2. Give my job a few months notice. As I think I’ve made it pretty clear, I’m pretty much over my job. At this point, I’m only waiting for the right reason to quit. If I’m able to tell them within the next couple of weeks, I’ll be giving them 4 or 5 months notice. That’s plenty of time for them to come up with a replacement for me to train (in an ideal world). So I could make a guiltless exit, hopefully even leaving on good terms – though that possibility remains to be seen as I begin what will likely be a rough week.
  3. Treat myself to something special. I always treat myself to something special when I think I deserve it (and sometimes even when I don’t). I’m not sure what it will be yet – but it will demonstrate a unique combination of special, gratifying, and affordable. Any suggestions here are welcome.
  4. Begin a countdown, making the most of my remaining days in NYC. I don’t think I have wasted the last 2.5 years in NYC. Rather, I think I’ve made the best of it when possible. But there’s still a lot I haven’t seen or done. If I am provided with a clear date for the end of my stay here, I will be much more motivated to get out and see more of it. I’ll approach it like a tourist with a “to do” list, crossing off tours, buildings, and museums on a weekly basis. I won’t have any more time for moping or wallowing. Good news will lead to nothing but action.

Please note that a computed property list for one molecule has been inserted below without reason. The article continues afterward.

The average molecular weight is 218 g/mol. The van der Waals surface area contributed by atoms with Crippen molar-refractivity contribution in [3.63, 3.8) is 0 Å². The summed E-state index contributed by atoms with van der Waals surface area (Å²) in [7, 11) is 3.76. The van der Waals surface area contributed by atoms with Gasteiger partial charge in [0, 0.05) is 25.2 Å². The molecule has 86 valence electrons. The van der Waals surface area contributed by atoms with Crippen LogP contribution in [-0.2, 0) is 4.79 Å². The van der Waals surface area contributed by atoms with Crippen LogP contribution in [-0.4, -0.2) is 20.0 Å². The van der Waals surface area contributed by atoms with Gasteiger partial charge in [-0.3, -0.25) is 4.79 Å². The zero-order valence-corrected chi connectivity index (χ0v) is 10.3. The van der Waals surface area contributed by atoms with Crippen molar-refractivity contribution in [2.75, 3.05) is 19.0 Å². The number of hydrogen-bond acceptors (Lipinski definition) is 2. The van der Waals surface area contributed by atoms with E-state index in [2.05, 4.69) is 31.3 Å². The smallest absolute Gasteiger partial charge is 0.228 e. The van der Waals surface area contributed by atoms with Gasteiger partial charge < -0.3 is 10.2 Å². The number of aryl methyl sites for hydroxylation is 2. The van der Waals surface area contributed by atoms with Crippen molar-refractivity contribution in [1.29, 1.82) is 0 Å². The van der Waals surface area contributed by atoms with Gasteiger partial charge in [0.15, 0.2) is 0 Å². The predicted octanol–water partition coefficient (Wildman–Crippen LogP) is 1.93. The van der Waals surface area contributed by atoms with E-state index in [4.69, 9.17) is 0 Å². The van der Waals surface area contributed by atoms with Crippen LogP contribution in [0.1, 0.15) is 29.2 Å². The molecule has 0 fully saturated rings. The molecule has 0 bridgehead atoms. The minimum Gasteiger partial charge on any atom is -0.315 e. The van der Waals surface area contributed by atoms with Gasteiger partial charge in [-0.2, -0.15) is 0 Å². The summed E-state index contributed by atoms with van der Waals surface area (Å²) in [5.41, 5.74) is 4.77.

And just for the record, this list was much harder to write.

Favors for the Forgotten

I tend to think of myself as pretty forgettable. That sounds awful. And I don’t necessarily mean it in every context. But I sure do often feel compelled to re-introduce myself to people if I believe they played a more significant role in my life than I did in theirs. Teachers, professors, supervisors, elders…these people are unlikely to remember me by name or face. They’ve got more important people and things that occupy their time and memory. Self esteem issues to work on? Maybe a little. But I like to think it’s not so uncommon. Besides, this isn’t the right time to be distracted by what will (I’m sure) one day be discussed in therapy. We’re focusing on important people and my presumed forgettable nature among them.

For this reason, I always swallow a horse pill of dread when I read an application for something that requires references, whether academic or professional. Understanding the requirement means preparing to contact some important people in my past who likely will need to be reminded of who I am and why they should say positive things about me.

“Hi. Uhhhh. Remember me from like 10 years ago? Yeah, I was in your such/such class. It was super. You gave me some good grades and we had some interesting chats back then. Sorry about not being in touch since I graduated – or maybe you got that one email I sent about 8 years ago? Right, well anyway, can I ask you for a favor?”

Fortunately the need to request such a favor does not arise too often. But when it does, I become angry with myself for not maintaining these important connections. Not only could these former professors (and even former bosses) be providing me with recommendations for my occasional efforts to try something new; they could be advisers and mentors throughout the process. But no. I don’t think about that until there’s an urgent need to get that letter from them.